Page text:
"Ask and it will be given to you; seek and you will find; knock and the door will be opened to you.” Jesus

”When one door closes, another opens; but we often look so long and so regretfully upon the closed door that we do not see the one which has opened for us.” Alexander Graham Bell

I think we get it. We get that life changes. We get that one door closes and another one opens. We get that change can be good even though it creates anxiety in our life. And mostly, I think we can get excited about the possibility of something new once we begin to let go of what “has been.” I think most of us might wrestle most with not the doors. . . but the hallway. The hallway that we so often find ourselves in when life throws us a change or when we make a decision to change something significant in our life. Do you know what I mean by hallway? Places of transition - places of the “in between.” Things are often not as clear in the hallway. We second guess ourselves in the darkness of the hallway. Like Willie Wonka in the original movie, we see the hallway get longer and longer and smaller and smaller, right before our very eyes. We feel like we are in a fun house, but it doesn’t feel very “fun.”    

The first step, of course, is making a decision that something needs to change or claiming a change that was forced upon us. That can come from a gut feeling, a subtle life shift, or a virtual push from a significant life event. Regardless of the impetus, the sound the door latch makes when it clicks closed behind you can be a frightening reminder of the change ahead. Once the door closes, there is little sane choice but to focus ahead and move on.

And we want to see the destination, don’t we? Sometimes it’s dark. A change that requires a blind spiritual faith can threaten to unnerve us but it can also help us to trust Christ whose vision is 20/20 all the time. I had the opportunity to, for the first time last week, put on some night vision goggles. It was incredible to look into a pitch black forest, and when those goggles go on, they allowed me to see everything through a green tint. It reminded me that God has different eyes than I have and what is dark to me, is still light to Him.  

Once your in the hallway, the trouble often begins when you realize that where you're headed is a long way off; meaning you really can’t see or sense it at all. Sometimes it seems to go on endlessly. Occasionally there is a crossroads and you have to choose which hallway is your path. This can be a real dilemma. Most of the time there isn’t just one faithful way to move forward - often there are multiple ways, but prayer can help us discern. Having patience and faith and learning to trust Christ and listen for His voice sometimes gets harder and harder in the hallways before it gets easier.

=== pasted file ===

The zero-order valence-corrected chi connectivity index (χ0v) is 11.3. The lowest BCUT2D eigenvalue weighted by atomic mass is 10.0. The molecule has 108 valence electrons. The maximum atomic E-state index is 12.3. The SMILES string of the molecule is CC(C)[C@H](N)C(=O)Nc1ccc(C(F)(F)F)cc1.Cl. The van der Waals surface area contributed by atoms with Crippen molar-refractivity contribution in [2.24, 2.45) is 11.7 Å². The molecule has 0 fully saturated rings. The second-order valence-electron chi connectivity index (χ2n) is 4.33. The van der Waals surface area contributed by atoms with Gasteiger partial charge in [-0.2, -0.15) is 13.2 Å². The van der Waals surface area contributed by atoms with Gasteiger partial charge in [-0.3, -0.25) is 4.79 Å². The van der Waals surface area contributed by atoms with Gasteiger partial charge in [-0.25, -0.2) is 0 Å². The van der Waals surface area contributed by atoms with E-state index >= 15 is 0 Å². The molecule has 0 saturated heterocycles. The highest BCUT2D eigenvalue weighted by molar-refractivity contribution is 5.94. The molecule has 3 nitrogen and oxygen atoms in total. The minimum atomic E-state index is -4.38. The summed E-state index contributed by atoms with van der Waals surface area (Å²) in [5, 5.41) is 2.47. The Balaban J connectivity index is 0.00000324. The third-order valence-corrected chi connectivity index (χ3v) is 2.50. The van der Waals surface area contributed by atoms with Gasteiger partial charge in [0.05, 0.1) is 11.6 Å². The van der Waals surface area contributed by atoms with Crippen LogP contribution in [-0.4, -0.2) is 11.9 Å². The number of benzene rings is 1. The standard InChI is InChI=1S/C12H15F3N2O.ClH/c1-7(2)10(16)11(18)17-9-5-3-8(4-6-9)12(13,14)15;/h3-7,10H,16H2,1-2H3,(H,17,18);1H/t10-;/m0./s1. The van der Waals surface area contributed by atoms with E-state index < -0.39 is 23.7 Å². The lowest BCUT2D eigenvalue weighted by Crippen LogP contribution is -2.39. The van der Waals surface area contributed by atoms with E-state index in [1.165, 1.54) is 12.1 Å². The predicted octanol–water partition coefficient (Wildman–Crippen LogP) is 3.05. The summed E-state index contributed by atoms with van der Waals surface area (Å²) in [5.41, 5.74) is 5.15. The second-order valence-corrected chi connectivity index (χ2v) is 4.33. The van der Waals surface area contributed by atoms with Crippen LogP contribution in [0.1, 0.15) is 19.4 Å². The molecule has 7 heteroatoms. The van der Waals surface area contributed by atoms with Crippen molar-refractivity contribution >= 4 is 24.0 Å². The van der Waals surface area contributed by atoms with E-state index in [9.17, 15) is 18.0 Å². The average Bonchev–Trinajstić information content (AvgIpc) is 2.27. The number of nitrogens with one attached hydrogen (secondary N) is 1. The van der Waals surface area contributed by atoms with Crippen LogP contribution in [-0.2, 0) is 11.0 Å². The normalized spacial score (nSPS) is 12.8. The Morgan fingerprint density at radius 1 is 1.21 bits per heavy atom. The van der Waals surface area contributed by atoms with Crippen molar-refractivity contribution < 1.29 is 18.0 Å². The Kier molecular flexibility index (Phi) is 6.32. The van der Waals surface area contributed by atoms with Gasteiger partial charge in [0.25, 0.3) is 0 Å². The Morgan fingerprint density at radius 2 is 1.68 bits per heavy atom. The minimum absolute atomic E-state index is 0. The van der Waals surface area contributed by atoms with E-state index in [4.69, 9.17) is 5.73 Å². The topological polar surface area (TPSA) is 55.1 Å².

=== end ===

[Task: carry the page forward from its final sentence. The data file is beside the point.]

There can be windows too. You will likely stop and look. There, just outside this window is another opportunity! If you are truly tired of the hallway and short on faith that you're headed somewhere better, you may be tempted to check to see if the window opens. Typically the window will be easy but will often lead to a fall that will cause pain and hurt. Because it’s a short cut. But this will be a temporary stop and you’ll end right back up in that hallway once again, more committed to finding the door thats right for you. And then you realize something, which is that the hallways isn’t just a way to get from point A to point B as quickly as possible. It’s a way to “grieve” what was and prepare for what will be. It’s rarely fun, but almost always necessary. Maybe your time in the hallway has a purpose beyond the destination. You must ask yourself: what ‘clean up’ work do I have to do? Where and how do I need to grow? How can I strengthen my ties to Jesus and how is this hallway teaching me to trust Him above all else? (Thanks Margaret Sanborn for those questions).  

One thing that every architect and house builder knows, that we often forget is this. . . hallways weren’t meant to be lived in but travelled through.   

But don’t rush the hallway. Bonnie Serratore, in commenting on people that she counsels with says, “They want to rush the hallway. There is a distrust in the process. The truth is that the energy of releasing is different from the energy of creating. In the hallway, we begin to find clarity about the doors we want to step through. We become more discerning. We see things from a broader perspective. We appreciate our space and recognize how sacred it truly is. Our time and energy is precious. When we have put so much energy into clearing our space ... our views on doors begin to change. We move differently. We speak differently. We choose our people differently.” 

In Jewish Culture, the threshold of a door is marked as a place of God’s blessing (Passover). In Indian Culture, the front doorway and threshold is seen as sacred where one is shaking off the “dust” of the streets and transition to the purity and sacredness of the home. And hallways connect the doorways. And both hallways and doorways have their purpose.  

If you can’t identify any hallways in your life right now, then this blog probably just rambles on for you. But for those in transition, my prayer is that you trust the God of the doorway whose grace moves through every hallway of life - to carry us to and through the next threshold by the power of His Spirit.